FILE PHOTO BY ANDREW KUHN

On Oct. 20, 2012, junior defensive back Avery Cunningham hits Ball State sophomore wide receiver Willie Snead, forcing a fumble during the first half of the homecoming game at Kelly/Shorts Stadium.

the team already looks up to me, so I figure if I can get the other half on board we will be fine.” In 2012, Tipton became the first CMU running back to eclipse the 1,000-yard mark since Ontario Sneed did it in 2005. His 20 total touchdowns rank second in a single season for a Chippewa. Head coach Dan Enos brought what he thought the new leaders

would be for his football team this year to MAC media day. “Two of the leaders are right here today with me,” Enos said. “We have Shamari Benton and (defensive end) Kenny McClendon that can step up on defense. We got a lot of guys who have played a lot of football back.” Experience figures to play an important role for the team’s lead-

ers this year. “You got guys like (wide receivers) Titus Davis and Andrew Flory,” Enos said. “Those guys have all started some games before. We aren’t concerned with this team, even though we lost two tremendous leaders. I know these guys are going to take the reins.” sports@cm-life.com


cm-life.com

Central Michigan Life || Wednesday, July 24, 2013 || 5

[NEWS]

FOOTBALL

Running back Zurlon Tipton named preseason candidate for Doak Walker Award By Aaron McMann Staff Reporter

FILE PHOTO BY ANDREW KUHN

On Nov. 10, 2012, running back Zurlon Tipton breaks through the Eastern Michigan defense during the second half of the game at Rynearson Stadium in Ypsilanti.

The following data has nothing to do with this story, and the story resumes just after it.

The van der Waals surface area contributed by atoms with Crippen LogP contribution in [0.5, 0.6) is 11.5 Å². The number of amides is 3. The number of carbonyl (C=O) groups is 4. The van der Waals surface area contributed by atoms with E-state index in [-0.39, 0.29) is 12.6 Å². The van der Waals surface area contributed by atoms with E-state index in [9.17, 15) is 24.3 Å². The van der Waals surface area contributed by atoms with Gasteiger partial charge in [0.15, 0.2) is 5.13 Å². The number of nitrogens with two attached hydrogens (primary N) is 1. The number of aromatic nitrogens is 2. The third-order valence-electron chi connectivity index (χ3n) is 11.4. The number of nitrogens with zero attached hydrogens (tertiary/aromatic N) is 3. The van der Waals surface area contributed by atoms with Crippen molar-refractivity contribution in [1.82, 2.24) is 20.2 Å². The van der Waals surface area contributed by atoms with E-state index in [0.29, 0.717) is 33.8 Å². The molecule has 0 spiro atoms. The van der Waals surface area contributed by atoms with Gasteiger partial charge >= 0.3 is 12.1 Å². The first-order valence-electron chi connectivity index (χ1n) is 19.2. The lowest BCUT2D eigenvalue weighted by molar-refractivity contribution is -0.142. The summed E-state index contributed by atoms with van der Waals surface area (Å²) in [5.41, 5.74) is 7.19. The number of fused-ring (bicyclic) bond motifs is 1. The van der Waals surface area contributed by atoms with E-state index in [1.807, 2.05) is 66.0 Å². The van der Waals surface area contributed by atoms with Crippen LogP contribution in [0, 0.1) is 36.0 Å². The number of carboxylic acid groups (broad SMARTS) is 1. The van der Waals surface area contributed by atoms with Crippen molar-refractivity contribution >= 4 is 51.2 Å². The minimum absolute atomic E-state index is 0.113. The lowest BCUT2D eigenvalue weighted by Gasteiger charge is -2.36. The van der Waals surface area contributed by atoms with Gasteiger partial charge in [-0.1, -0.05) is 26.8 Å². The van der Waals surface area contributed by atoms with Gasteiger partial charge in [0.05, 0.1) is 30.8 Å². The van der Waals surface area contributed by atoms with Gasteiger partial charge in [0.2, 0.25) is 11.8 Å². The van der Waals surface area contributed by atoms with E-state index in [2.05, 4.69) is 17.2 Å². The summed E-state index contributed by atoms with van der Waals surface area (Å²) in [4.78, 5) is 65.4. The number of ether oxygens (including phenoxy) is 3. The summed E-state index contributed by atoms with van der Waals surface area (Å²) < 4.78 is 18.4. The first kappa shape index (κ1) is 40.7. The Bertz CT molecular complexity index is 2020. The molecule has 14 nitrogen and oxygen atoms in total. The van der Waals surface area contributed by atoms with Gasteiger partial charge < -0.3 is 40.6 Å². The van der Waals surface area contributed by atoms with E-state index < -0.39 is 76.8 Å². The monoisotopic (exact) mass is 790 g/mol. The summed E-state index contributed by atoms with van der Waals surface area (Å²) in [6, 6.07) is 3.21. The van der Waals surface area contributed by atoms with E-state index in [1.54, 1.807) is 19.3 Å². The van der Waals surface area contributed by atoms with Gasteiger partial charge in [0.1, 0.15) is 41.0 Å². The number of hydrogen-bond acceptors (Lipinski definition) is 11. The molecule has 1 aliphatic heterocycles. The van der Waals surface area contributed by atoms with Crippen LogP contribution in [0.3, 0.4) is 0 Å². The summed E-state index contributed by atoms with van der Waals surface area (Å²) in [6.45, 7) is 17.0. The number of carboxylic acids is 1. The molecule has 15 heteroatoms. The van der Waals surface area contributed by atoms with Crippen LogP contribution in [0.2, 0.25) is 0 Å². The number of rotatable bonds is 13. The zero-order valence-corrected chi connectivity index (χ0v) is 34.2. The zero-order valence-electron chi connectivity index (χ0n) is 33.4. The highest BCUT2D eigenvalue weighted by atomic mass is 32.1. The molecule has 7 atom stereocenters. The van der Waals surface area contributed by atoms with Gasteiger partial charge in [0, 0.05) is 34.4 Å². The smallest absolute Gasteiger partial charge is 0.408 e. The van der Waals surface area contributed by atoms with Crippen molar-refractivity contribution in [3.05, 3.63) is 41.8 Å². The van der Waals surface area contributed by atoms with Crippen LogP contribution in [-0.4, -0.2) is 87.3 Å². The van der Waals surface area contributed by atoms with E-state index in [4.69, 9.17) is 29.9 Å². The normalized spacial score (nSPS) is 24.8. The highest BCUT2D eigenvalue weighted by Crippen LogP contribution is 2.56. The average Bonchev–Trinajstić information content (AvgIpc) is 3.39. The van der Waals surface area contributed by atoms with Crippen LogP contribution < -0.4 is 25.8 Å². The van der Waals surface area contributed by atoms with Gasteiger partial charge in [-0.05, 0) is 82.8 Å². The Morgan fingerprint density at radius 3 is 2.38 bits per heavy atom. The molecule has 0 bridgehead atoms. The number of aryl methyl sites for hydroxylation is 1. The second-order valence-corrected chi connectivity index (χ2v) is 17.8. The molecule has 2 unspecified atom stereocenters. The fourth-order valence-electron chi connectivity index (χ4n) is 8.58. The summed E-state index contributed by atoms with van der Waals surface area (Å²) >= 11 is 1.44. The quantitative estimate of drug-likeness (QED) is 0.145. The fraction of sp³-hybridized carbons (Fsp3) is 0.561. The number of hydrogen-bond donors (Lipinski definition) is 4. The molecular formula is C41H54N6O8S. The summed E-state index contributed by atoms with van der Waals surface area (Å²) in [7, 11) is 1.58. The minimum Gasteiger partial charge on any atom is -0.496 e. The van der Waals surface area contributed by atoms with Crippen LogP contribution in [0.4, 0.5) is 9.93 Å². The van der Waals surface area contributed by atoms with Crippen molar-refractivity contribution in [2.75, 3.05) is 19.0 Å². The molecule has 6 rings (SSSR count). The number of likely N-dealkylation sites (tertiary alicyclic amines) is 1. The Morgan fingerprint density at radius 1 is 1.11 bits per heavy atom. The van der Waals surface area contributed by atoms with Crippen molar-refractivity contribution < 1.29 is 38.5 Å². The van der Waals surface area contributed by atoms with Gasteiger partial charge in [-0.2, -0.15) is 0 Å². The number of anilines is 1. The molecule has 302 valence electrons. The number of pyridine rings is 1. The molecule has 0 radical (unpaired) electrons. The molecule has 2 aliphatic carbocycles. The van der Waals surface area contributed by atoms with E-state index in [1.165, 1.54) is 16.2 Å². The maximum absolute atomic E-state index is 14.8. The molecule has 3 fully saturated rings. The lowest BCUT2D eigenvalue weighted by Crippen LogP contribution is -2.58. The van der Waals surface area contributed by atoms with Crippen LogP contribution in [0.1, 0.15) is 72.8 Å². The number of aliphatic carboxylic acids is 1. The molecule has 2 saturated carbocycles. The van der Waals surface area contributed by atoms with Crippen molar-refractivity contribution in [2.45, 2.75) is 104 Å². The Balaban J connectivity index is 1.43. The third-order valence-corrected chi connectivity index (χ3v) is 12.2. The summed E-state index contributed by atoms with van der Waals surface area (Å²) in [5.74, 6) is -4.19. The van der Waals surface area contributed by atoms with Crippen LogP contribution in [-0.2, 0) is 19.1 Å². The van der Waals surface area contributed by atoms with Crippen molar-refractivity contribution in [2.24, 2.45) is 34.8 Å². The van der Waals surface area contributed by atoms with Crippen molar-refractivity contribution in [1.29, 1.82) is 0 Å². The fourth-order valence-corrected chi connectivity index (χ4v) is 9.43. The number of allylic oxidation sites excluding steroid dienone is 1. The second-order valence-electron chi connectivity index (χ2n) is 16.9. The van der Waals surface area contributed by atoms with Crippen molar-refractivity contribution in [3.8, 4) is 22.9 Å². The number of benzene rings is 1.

The preseason accolades keep coming for Central Michigan running back Zurlon Tipton. On Thursday, Tipton, a senior from Detroit, was named one of 63 preseason candidates for the 2013 Doak Walker Award, presented by the PwC Athletic Forum at Southern Methodist University to the nation’s top running back. Tipton is the only running back from the state of Michigan and one of seven players from the Mid-American Conference on the list. It is the second preseason honor for Tipton, who was named to the Maxwell Award Watch List on July 8, another postseason award to the nation’s top running back.

While leading the Chippewas’ rushing attack last season, Tipton finished fourth in the MAC in total yards (1,492) and 14th nationally in yards per game (115.1). He was the first running back to rush for more than 1,000 yards in a season since Ontario Sneed in 2005. Tipton was named second-team All-MAC in Athlon Sports’ preseason college football magazine, while Phil Steele has him third-team All-MAC.

TITUS DAVIS, TOO

CMU’s top wide receiver, Titus Davis, is also receiving some preseason national recognition. On Tuesday, the junior receiver was one of 75 players named to Biletnikoff Award Watch List for the

nation’s top receiver. He is one of three players from the state (Michigan State’s Aaron Burbridge and Michigan’s Jeremy Gallon) on the list. Davis led the Chippewas in receiving last season with 860 yards and eight touchdowns in 12 games, averaging more than 71 yards per game. It earned him second-team All-MAC status. He was suspended (violating team rules) for CMU’s bowl game, a 24-21 win over Western Kentucky in the Little Caesars Pizza Bowl in Detroit. In his preseason college football magazine, Phil Steele has Davis first-team All-MAC at receiver. CMU opens the 2013 season Aug. 31 at Michigan. sports@cm-life.com


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July, 24, 2013